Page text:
Small hotels still relevant, says JHTA head
Ground being broken for the 451-room UNICO Montego Bay, one of the major large-scale projects planned for the near future.

MONTEGO BAY, St James - While welcoming news that Jamaica's tourism sector is set to benefit from several large developments, president of the Jamaica Hotel and Tourist Association (JHTA) Robin Russell is stressing the important role smaller properties still have to play.

"We're seeing the new trends where people want to experience more, people are looking for just a diverse experience, being immersed in the culture of Jamaica, and these small properties, that's exactly what they give the people," he told the Jamaica Observer West.

"When you stay in the small properties and the owner of that property takes you to church and take you down to Charles Gordon Market, and tasting the fruit right out of the basket, that's what tourism is about," he added enthusiastically.

Jamaica is set to welcome the RCD Group's 451-room UNICO Montego Bay and Hard Rock hotels. Other major projects, a combination of new builds or renovations, include Princess Resorts, Royalton Bahia Principe, Grand Palladium, and RIU. These are expected to add a total of about 6,000 rooms to the current stock, providing accommodation opportunities as Jamaica seeks to lure more visitors to the island.

While not discounting the importance of larger hotels, Russell was keen to point out that there are some things larger properties simply cannot do as well as smaller ones.

"You go to these big properties, and, yes, they're lovely, they're shiny, they're pretty, they offer everything. But when you come to Jamaica and you go on the Hip Strip or you go to the restaurants and you eating a local curry goat and you go to different places, that's what Jamaica is all about," he said.

Russell is general manager of the 93-room all-inclusive Deja Resort located on Montego Bay's Hip Strip.

Small properties, between five and 50 rooms, he insisted, represent the core of the hotel business.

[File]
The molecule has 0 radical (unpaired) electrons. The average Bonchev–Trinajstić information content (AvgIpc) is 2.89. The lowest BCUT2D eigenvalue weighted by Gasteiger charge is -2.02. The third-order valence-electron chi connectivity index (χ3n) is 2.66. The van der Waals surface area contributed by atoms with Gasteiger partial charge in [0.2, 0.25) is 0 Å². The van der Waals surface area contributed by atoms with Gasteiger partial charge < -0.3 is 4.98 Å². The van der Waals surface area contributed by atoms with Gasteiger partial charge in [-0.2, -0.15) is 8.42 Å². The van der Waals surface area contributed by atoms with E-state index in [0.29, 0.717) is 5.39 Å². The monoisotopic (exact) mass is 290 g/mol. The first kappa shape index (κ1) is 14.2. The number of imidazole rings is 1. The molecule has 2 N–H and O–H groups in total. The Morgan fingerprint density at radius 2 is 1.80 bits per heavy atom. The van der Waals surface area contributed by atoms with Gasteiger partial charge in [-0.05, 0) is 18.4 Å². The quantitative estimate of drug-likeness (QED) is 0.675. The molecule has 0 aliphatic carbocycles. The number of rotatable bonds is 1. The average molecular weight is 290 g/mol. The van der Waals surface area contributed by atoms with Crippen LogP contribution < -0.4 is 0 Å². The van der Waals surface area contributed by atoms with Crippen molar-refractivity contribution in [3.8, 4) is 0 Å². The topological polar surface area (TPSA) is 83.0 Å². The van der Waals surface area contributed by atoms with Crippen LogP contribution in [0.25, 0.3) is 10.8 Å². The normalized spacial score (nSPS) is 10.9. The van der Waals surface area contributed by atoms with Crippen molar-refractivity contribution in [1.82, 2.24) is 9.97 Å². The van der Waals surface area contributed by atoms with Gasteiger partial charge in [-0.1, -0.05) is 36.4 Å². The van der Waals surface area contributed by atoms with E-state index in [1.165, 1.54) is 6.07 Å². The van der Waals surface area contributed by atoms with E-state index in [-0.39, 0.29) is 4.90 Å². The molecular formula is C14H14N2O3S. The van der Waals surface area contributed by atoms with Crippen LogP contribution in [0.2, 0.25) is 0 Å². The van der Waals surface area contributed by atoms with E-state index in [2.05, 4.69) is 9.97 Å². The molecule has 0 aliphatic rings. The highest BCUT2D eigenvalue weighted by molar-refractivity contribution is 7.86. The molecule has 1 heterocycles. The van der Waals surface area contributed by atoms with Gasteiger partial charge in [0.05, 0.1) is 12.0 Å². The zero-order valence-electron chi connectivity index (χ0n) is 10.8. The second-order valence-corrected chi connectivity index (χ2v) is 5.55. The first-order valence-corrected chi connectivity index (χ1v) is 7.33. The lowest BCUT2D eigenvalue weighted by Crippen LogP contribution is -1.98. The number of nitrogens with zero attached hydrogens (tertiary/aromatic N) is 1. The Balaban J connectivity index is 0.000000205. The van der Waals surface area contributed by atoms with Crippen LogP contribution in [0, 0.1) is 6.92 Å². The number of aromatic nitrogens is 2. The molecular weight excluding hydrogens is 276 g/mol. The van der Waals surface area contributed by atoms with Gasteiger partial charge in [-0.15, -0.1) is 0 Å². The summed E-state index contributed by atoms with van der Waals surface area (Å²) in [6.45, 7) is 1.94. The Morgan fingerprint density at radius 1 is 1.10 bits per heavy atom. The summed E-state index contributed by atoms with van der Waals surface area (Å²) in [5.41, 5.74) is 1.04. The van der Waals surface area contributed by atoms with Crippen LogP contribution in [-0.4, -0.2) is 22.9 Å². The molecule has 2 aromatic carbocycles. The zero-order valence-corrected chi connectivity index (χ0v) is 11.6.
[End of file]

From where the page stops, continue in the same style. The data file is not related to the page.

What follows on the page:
"When you stay at a small property you tend to have a better connection with Jamaica and Jamaicans, and we're seeing how popular they are," he remarked. "Social media is driving that process; we're seeing people wanting to take pictures at different locations, doing different things, not just sitting at a pool drinking piña coladas."

Now you can read the Jamaica Observer ePaper anytime, anywhere. The Jamaica Observer ePaper is available to you at home or at work, and is the same edition as the printed copy available at


  1. We welcome reader comments on the top stories of the day. Some comments may be republished on the website or in the newspaper; email addresses will not be published.
  2. Please understand that comments are moderated and it is not always possible to publish all that have been submitted. We will, however, try to publish comments that are representative of all received.
  3. We ask that comments are civil and free of libellous or hateful material. Also please stick to the topic under discussion.
  4. Please do not write in block capitals since this makes your comment hard to read.
  5. Please don't use the comments to advertise. However, our advertising department can be more than accommodating if emailed:
  6. If readers wish to report offensive comments, suggest a correction or share a story then please email:
  7. Lastly, read our Terms and Conditions and Privacy Policy